We, at Cybercom, have been working with OpenShift for years now. In last two years we have grown our OpenShift expertise to about ten people. Some of us had opportunity to attend OpenShift Commons Gathering Helsinki, and the following RedHat Forum Helsinki on the next day.
OpenShift Commons Gathering Helsinki 2018 was the first Commons Gathering in Helsinki, and before that we have only had two OpenShift meetups in Finland. Here are few takeaways from the gathering, and links in the end.
Renaming from Origin to OKD
The upstream version of OpenShift was renamed from Origin to OKD in release 3.10. That's no change under the hood, but major change in branding. Diana Mueller explained that the renaming was made to emphasize the Kubernetes technology underneath. In short OKD is a Kubernetes distribution. The old name Origin dates back to versions before OpenShift v3, that based on completely different technology.
Upcoming OpenShift v4 and Core OS
The upcoming OpenShift v4 was mentioned. It seems that the new version essentially means merging of Core OS technologies to OpenShift. There seems to be lot's of synergy in Core OS acquisition, but especially three features were highlighted.
- Atomic Host will be replaced with minimal Red Hat Core OS. That should make upgrade of host operating system easier.
- Red Hat Quay registry, that will have more enterprise features.
- OpenShift Operator Framework. There was a lot's of talk about operators in the gathering.
In Short, Operator is CoreOS term for Kubernetes Custom Resource Definition + Controller. Custom Resource Definition adds new resources to Kuberenes API and the Controller is the code that manages the new resource type. In a simple and generic example Operator is used to provision a database, like postgresql, with simple "give me a resource" command.
There is also the older Service Catalog concept, that was introduced in 3.7 release, and it provides similar functionality. One big difference is that Kubernetes Controllers are limited to manage Kubernetes resources, but Service Catalog Brokers are able to provision the resource in external services, like RDS.
However, there is more in the Operator concept. There is idea of replacing human labor also in the lifecycle phase. It is called Operator Lifecycle Management, and it should keep the managed resources up to date. This is an interesting concept to be aware of.
Also, it was good to see that monitoring improvements were on the roadmap, because there is a need for better visibility in OpenShift cluster. We have been using prometheus for monitoring OpenShift, and it is great to see that the official installation is getting more mature.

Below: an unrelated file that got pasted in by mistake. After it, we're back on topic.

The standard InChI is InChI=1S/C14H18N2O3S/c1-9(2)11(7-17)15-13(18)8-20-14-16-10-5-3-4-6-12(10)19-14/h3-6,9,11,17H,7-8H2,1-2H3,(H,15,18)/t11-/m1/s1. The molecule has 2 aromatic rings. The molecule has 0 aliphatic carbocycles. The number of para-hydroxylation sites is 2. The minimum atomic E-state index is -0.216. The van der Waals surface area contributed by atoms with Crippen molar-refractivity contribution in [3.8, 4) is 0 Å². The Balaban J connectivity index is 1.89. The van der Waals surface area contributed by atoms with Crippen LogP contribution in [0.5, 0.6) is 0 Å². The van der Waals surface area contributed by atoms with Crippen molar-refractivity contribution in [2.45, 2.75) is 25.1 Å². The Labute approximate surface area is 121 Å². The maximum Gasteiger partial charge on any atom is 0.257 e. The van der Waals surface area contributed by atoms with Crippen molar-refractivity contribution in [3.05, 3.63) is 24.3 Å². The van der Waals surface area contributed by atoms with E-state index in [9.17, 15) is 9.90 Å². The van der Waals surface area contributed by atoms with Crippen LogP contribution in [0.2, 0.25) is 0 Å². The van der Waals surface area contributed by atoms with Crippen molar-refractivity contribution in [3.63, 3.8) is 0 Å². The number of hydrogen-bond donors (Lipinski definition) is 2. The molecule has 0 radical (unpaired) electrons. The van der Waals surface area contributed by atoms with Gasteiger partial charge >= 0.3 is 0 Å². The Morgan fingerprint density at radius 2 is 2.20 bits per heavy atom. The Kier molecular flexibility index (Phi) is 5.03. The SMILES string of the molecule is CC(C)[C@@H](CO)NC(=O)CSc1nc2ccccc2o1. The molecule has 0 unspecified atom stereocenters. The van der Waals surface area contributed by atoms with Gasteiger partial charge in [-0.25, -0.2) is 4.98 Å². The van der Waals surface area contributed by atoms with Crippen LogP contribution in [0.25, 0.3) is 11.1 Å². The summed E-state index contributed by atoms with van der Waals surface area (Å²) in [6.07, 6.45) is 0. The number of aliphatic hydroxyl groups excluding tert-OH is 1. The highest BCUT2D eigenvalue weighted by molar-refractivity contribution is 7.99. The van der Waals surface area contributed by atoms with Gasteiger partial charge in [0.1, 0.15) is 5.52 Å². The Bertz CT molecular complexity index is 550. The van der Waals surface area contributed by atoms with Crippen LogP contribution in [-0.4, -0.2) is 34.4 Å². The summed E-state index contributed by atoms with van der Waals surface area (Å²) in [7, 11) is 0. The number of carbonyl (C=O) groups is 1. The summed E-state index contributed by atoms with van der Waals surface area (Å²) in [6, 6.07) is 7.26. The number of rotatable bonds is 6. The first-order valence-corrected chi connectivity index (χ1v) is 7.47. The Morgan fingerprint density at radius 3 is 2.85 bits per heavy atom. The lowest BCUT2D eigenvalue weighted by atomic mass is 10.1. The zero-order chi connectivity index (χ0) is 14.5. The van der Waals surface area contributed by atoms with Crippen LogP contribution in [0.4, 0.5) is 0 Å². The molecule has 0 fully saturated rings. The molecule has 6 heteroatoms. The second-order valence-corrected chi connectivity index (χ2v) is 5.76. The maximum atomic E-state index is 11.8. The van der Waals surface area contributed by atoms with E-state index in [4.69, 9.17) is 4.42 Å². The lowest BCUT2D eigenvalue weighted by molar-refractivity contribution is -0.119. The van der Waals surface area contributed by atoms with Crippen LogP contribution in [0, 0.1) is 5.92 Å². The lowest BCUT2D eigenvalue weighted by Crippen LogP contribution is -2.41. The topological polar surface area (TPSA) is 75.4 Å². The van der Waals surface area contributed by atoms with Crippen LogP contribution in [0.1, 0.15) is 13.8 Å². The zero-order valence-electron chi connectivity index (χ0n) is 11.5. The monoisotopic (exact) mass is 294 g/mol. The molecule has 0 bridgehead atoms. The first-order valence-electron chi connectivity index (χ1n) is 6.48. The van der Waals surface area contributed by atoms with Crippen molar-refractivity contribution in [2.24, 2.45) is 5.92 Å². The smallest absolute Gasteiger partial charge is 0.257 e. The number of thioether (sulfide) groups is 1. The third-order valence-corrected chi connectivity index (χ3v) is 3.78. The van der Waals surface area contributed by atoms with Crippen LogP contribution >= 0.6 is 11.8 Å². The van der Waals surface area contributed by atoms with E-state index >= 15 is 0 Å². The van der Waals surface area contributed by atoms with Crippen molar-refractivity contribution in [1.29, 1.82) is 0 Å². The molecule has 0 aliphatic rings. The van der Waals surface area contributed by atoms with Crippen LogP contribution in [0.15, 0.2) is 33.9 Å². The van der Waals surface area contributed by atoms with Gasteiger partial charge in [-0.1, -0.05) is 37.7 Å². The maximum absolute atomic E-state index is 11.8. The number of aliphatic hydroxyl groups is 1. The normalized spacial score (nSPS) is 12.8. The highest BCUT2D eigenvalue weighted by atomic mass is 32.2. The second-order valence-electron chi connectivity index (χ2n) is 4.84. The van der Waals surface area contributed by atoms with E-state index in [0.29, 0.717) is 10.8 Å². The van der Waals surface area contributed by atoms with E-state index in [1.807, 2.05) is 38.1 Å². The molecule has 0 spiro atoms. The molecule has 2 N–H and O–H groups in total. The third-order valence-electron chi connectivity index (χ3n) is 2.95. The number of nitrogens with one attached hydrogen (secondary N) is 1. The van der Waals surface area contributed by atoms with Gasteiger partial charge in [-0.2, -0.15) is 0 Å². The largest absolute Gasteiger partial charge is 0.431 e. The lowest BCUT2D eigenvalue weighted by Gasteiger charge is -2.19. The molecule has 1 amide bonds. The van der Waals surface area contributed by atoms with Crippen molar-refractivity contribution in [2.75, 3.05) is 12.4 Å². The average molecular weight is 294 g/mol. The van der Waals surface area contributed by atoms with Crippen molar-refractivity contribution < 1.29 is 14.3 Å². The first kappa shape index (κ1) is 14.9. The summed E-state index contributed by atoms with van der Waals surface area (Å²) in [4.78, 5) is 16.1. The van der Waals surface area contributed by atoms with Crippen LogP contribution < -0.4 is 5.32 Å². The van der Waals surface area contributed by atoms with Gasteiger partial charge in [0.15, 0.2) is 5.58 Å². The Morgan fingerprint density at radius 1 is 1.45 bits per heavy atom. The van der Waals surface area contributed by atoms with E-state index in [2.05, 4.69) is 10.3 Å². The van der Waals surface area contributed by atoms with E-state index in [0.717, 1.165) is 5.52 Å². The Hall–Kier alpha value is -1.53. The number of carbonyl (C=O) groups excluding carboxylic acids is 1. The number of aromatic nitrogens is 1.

Open Practice Library
Jeremy Brown introduced Red Hat's Open Innovation Labs concept. They support customers by teaching the Open Innovative approach to take advantage of new technology. That was inspiring and there were lot's of good links and resources in the talk. Especially, there was a note about Open Practices Library, that is collection on methods used in the Open Innovation Labs context.
OpenShift Cloud Functions
Serverless has lot's of hype nowadays, and it was great to see that there is almost ready solution for running serverless on top of OpenShift, and that is called OpenShift Cloud Functions. In practice it is Open Whisk running on OpenShift.
Especially interesting was Tero Ahonen's comment about Knative compatibility. Knative is another serverless implementation on Kubernetes project, but it is backed by Google. Compatibility and portability of applications on serverless frameworks is important, as the open serverless frameworks are evolving. Few years back, we didn't know which container orchestration system would get the largest adoption. There were Mesos, Nomad, Swarm, and now we only have Kubernetes left. Similarly, there is fragmentation in serverless tools and we will find out the best solution in few years.
Pains of the on-premise installation
Three use cases were presented, which were all interesting. I would like to especially mention Elisa story, as it resonates with our experiences when helping with the customers in on-premise OpenShift installations. Antti Seppälä presented a story, how their number of Kubernetes installation on top of OpenStack evolved to managed multi-datacenter OpenShift cluster. We, at Cybercom, have also been involved in OpenStack for multiple years, and we found the similar lesson that OpenStack is not the answer for developers' generic automation need, and OpenShift/Kubernetes are better for that.
Also, the story, that you have to
- add intranet routers,
- manage routing to external services and
- architecture for high availability,
is so common. The reference architecture is not complete enough for most of the needs and it would be great to have these common needs addressed in the documentation more clearly.
Generally, there were surprisingly many new git repositories and new resources to study. I had a false feeling that I know most of the resources. Thanks to participants for sharing all this. Note, some of the following are not from the gathering, but they support the discussion.
- Information about CoreOS acquisition https://www.redhat.com/en/about/press-releases/red-hat-unveils-roadmap-coreos-integration-red-hat-openshift
- Open Practices Library https://openpracticelibrary.com/
- Hands on learning https://learn.openshift.com
- Collection of OpenShift installation practices http://v1.uncontained.io
- Open Innovation Labs https://github.com/rht-labs
- A yet another code for managing the OpenShift Cluster https://github.com/redhat-cop/casl-ansible
- Knative vs OpenShift Cloud Functions https://blog.openshift.com/state-of-serverless-in-kubernetes-knative-and-openshift-cloud-functions/
Waiting for Red Hat's recap blog. Thank you for the event.